Sleeping With Someone Else is Good For You

Sometimes, even now, when I'm alone in a hotel room, I play infomercials at a very low volume because the banality of it is soothing. (This is how I know far too much about the the Post-i-vac vacuum penis pump system.)

Jun 6, 2012 at 4:02pm | Leave a comment

My husband Ed is a champion sleeper. Like, he could sleep professionally. An 8-hour work day? If his job was sleep, he'd be pulling regular overtime and bringing home time and a half. (I don't know why professional sleeping is hourly but it is. And it's definitely taking place at a union sleep shop.)

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Ed and Freya put in the hard work of sleeping all the time so I don't have to. They're so generous.

In contrast, I've had trouble sleeping since childhood. I tend to stay up late and sleeping in is just boring. When I lived alone, my bed was full of books and my laptop and my knitting -- things I did when I woke up and needed something to do for a little while so I could drift off again. Sometimes, even now, when I'm alone in a hotel room, I play infomercials at a very low volume because the banality of it is soothing. (This is how I know far too much about the the Post-i-vac vacuum penis pump system.)

When Ed first moved in with me, I was nervous about all kinds of things. But I was totally looking forward to one thing almost above all others: having another person in the bed with me.

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This is Freya's preferred sleeping position.

Perhaps it reveals something inherently old fogey about my personality, but my favorite part of living with a partner is having a bedmate. And I don't mean for sex -- though I do enjoy sex. I just figure I can find someone to have sex with easier than I can find someone who'll lay there and go to sleep and let me do the same. That's not sexual so much as intimate.

Turns out, my preference for this is somehow supposed to make me healthier. New research is indicating that even though women tend to actually not sleep as well with a partner in the bed, having a sleep buddy might be good for you in the long run.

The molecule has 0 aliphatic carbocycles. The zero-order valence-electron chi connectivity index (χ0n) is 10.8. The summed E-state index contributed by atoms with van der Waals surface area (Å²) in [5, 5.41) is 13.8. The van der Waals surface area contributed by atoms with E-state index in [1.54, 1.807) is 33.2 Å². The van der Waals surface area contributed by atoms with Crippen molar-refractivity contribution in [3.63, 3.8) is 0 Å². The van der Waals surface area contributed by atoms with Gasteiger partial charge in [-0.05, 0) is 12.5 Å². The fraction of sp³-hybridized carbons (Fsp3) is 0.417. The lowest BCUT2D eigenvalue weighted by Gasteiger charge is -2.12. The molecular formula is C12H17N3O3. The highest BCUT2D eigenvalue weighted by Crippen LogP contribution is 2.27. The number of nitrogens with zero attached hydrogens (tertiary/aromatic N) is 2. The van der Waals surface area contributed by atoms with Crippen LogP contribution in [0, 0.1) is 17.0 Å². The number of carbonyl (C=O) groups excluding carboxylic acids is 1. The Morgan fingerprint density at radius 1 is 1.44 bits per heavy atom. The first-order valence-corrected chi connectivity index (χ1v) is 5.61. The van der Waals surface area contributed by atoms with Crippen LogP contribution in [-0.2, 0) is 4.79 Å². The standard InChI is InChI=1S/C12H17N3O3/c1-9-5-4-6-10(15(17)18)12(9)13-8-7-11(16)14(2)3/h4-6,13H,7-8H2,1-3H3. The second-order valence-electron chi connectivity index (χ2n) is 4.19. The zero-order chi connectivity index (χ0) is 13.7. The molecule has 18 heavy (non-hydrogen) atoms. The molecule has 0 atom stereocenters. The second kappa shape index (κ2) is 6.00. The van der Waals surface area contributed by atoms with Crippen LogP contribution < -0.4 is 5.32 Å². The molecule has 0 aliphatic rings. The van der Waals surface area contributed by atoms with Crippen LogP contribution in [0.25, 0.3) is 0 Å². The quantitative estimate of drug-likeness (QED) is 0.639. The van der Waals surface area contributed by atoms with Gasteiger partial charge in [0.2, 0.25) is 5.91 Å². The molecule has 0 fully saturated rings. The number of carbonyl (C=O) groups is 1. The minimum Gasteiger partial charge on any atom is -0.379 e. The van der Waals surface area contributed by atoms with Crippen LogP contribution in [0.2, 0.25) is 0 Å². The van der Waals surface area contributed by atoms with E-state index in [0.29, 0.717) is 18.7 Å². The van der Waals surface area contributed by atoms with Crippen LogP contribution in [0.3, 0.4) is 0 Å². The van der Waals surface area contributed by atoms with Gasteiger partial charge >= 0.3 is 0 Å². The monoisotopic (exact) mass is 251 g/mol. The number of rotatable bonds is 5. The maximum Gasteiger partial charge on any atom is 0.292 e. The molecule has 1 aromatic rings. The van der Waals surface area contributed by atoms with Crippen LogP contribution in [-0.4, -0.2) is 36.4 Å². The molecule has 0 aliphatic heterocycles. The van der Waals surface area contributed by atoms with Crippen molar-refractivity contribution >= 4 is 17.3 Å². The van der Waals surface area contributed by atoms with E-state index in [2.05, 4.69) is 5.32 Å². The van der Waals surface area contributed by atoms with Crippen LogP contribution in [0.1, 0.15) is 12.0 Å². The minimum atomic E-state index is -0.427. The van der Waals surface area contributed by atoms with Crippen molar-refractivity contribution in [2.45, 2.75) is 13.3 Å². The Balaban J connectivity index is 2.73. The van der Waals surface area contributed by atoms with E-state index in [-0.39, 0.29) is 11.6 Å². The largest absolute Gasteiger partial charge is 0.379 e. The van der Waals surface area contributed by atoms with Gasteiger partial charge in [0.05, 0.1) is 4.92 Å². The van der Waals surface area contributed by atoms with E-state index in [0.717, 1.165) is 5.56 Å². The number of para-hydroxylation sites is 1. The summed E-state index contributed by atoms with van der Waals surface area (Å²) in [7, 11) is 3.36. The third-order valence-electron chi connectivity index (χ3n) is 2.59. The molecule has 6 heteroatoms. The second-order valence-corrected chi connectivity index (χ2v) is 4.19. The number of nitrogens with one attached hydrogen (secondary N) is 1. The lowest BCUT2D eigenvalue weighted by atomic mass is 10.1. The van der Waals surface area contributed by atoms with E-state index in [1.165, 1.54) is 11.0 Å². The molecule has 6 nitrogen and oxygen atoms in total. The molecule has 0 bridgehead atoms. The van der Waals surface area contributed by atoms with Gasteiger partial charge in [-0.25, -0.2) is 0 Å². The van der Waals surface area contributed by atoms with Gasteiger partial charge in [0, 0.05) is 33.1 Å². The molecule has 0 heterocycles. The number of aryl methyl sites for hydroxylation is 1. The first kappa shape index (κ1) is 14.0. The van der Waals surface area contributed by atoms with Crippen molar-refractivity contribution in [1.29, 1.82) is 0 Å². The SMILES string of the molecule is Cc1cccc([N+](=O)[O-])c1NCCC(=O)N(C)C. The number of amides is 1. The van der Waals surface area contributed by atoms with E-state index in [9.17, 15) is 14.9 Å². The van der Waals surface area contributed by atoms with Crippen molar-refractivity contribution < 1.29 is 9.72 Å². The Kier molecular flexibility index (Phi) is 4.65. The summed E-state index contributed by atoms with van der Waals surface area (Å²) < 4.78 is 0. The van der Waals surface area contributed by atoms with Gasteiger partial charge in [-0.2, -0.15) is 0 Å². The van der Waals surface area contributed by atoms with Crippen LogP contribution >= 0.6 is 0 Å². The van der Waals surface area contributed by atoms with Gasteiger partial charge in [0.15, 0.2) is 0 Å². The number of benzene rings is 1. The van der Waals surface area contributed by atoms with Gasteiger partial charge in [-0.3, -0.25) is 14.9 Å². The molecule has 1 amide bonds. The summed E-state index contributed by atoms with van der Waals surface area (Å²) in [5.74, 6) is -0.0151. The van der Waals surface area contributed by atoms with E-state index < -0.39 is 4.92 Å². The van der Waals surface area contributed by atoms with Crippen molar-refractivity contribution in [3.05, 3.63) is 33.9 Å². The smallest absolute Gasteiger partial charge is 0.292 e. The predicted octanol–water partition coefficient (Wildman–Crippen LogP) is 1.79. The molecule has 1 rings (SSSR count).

Now, on the one hand I'm giving this report the side eye and asking how they ruled out the health benefits of being in a close and supportive relationship whether or not the couples were sleeping together. Also worthy of side eye? The way the research refers to partners but the article consistently refers to women sleeping with men. There's even a quote buried in there about the way "women enjoy male presence psychologically even though it costs them minutes or even hours of sleep."

I mean, Ed has unironically sent me the YouTube video of Samuel L. Jackson reading "Go the Fuck to Sleep."  Though, to be honest, I do psychologically enjoy that.

But on the other hand, I know that Ed being asleep encourages me to sleep as well. I tell him that he's a terrific soporific and not just because it rhymes. Knowing there is someone snoozing in my bed encourages me to go to bed in the first place and to stay there longer. It isn't like every night is a slumber party, but having another person in the bed makes waking up in the middle of the night to a strange noise a lot less anxiety-inducing as well.

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Freya guards my zzzs by sleeping on them.

It probably helps that we don't have a lot of bedroom drama -- I'm a covers-thief but we've got a king-sized comforter on our queen-sized bed so that helps. The dog is a bed hog, but we take turns pushing her back down to the foot of the bed. So even though I wake up a lot (I average about five hours of solid sleep most nights and that's about it), I'm comfortable and happy. Ed models good sleep behavior -- by being asleep -- and I can usually follow his example.

What do you think, xoJaners? Do you sleep better with a partner of any gender in the bed? Does someone else's snoring make sleeping with them impossible? And, you know, you look a little tired -- are you getting enough sleep in the first place? (Sorry, that's my great-grandmother talking.)